Snowshoeing to Bruni’s Snow Bowl Hut
Mount Tahoma Trails, Washington
A soft but unrelenting snore woke me up. I opened my eyes and took in darkness, except for the glow of stars and moonlight shining outside the window across the room. Careful not to step on any of my eight friends sleeping near me, I quietly tiptoed downstairs to make coffee. It was 5am, I had hours to lounge in the warmth of the hut before stepping outside to watch the before the sunrise next to Mt. Rainer.
The previous day, my friends and I hiked the 4 miles to “check in” to Bruni’s Snow Bowl Hut. The hut is named for Brunhilde (Bruni) Wislicenus, a passionate mountaineer and wilderness skier whose generous monetary donation helped rebuild the original hut after a fire burnt it down in 2007.
Bruni’s hut is one of 3 that visitors can hike to and reserve for overnight stays, and there is approximately 50 miles of trails (20 miles that are groomed in the winter) to explore on. The area is the largest no fee Hut-to-Hut Trail System in North America for cross-country skiing and snowshoeing, and it’s operated and managed by the Mount Tahoma Trails Association.
After our first overnight trip last year, we were all stoked to pack our bags, strap on our snowshoes and start the climb to the most luxurious ‘hut’ we had visited. The hut rests atop a ridge at 4,250 feet with magnificent views of Washington’s most beautiful volcanoes; Mount Rainer, Mt. Adams and Mt. St Helens. On a clear day, you can circle around the hut and see all 3.
The hut rests atop a ridge at 4,250 feet with magnificent views of Washington’s most beautiful volcanoes; Mount Rainer, Mt. Adams and Mt. St Helens. On a clear day, you can circle around the hut and see all 3.
Bruni’s Snow Bowl Hut with Mt. Rainer in the background.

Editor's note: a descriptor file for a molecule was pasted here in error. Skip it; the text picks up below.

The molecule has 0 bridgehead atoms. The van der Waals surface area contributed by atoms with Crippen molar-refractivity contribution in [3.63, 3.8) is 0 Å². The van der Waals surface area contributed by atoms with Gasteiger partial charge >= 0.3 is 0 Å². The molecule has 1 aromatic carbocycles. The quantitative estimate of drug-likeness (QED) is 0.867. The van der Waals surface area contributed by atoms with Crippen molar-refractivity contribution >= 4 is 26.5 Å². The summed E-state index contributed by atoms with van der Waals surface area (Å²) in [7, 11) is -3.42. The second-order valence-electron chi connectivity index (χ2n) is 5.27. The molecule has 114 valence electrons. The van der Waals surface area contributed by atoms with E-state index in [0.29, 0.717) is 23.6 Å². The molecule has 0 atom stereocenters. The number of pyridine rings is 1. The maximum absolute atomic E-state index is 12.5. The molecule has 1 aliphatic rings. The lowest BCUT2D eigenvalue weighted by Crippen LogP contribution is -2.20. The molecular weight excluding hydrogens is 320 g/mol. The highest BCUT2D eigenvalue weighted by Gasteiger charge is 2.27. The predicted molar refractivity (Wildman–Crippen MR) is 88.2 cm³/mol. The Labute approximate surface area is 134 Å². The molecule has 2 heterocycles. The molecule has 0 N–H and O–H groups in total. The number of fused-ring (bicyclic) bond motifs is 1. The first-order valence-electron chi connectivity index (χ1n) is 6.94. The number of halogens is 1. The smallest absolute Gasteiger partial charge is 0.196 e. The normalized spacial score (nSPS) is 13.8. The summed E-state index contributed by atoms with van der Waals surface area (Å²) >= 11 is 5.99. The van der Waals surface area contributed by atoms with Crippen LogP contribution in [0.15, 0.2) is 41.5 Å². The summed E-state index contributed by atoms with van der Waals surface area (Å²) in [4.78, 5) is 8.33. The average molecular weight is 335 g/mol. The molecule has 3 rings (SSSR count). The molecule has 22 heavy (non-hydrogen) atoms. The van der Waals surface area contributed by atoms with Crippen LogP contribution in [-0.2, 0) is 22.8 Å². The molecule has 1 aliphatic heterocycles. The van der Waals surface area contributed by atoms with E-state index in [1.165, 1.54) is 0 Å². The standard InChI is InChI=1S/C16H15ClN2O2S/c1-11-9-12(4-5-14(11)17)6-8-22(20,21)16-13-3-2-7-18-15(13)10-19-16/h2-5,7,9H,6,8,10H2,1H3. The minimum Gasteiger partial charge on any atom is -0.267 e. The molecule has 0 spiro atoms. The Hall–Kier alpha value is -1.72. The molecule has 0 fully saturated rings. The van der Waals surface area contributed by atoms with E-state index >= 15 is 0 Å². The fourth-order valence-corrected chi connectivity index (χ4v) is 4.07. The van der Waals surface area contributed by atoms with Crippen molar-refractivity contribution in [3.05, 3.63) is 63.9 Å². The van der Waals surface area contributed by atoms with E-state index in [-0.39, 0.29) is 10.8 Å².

The huts are no secret, so reservations during the winter season fill up fast. Here are some practical tips for booking, the hike and hut, what to expect and what to pack on a trip to Bruni’s Snow Bowl Hut.
How to Book:
You can reserve your overnight stay on the MTTA (Mount Tahoma Trails Association) website here. Miraculously, a night at the hut will cost you less than a traditional campsite and I promise you’ll wake up to better views. It’s $15 well spent.
- Distance: 4.0 miles – moderate to steep sustained uphill walk
- Elevation Gain: 1,900 feet
- Hike Time: 2-3 hours one way
- Kitchen with cookware, utensils, dish soap, and a propane oven and range.
- Sleeping pads and a few bunk beds
- Propane fireplace
- All the games, card decks and puzzles you would ever need
- An outhouse is located outside the hut with toilet paper and soap
Need to Know:
- During the winter season (November 1 to April 30), a Washington State Parks Sno-Park Permit is required. You can purchase a $40 annual non-motorized sno-park permit; daily $20 sno-park permits can also be used, however, daily sno-park permits can only be used with a WA State Discover Pass. In all other seasons, a WA State Discover Pass is required. Purchase a parking permit here.
Or stop at Whittaker Mountain Shop in Ashford.
- Don’t count on getting reception on the hike OR at the hut. Embrace a day or two of zero technology!
- Water is obtained by gathering snow in buckets and melting it on the propane fireplace
Hut Etiquette: The hut sees hundreds of guests each winter season and is maintained by volunteers so it’s important to follow a few rules and leave the hut in a clean condition for the next guests.
- Pack out your trash
- Fill the snow buckets and large water pots for the next party
- Conserve fuel but only running the propane heating stoves when necessary.
- Help keep the walkways and decks shoveled and free of snow.
Marmot Women’s sleeping bag – The hut stays warm with the propane fireplace so I ended up mostly sleeping on top of my bag rather than inside.
- Patagonia backpack – large enough for an overnight, but small enough that it forced me to pack minimally.
- Peak Design clip – perfect for photographing while hiking, without having a camera strap around your neck
- Miir coffee mug – insulated to keep coffee hot longer
- Headlamp – for late night trips to the outhouse
- Patagonia puffy – to stay warm with a compressible layer
- Camera and tripod for night photography – (see image below)
Leslie Carvitto is a freelance writer and photographer based in Seattle, WA. She is fueled by creativity, community, coffee and the great outdoors. Find more of her work at Forever Stoked and follow her travels on Instagram.
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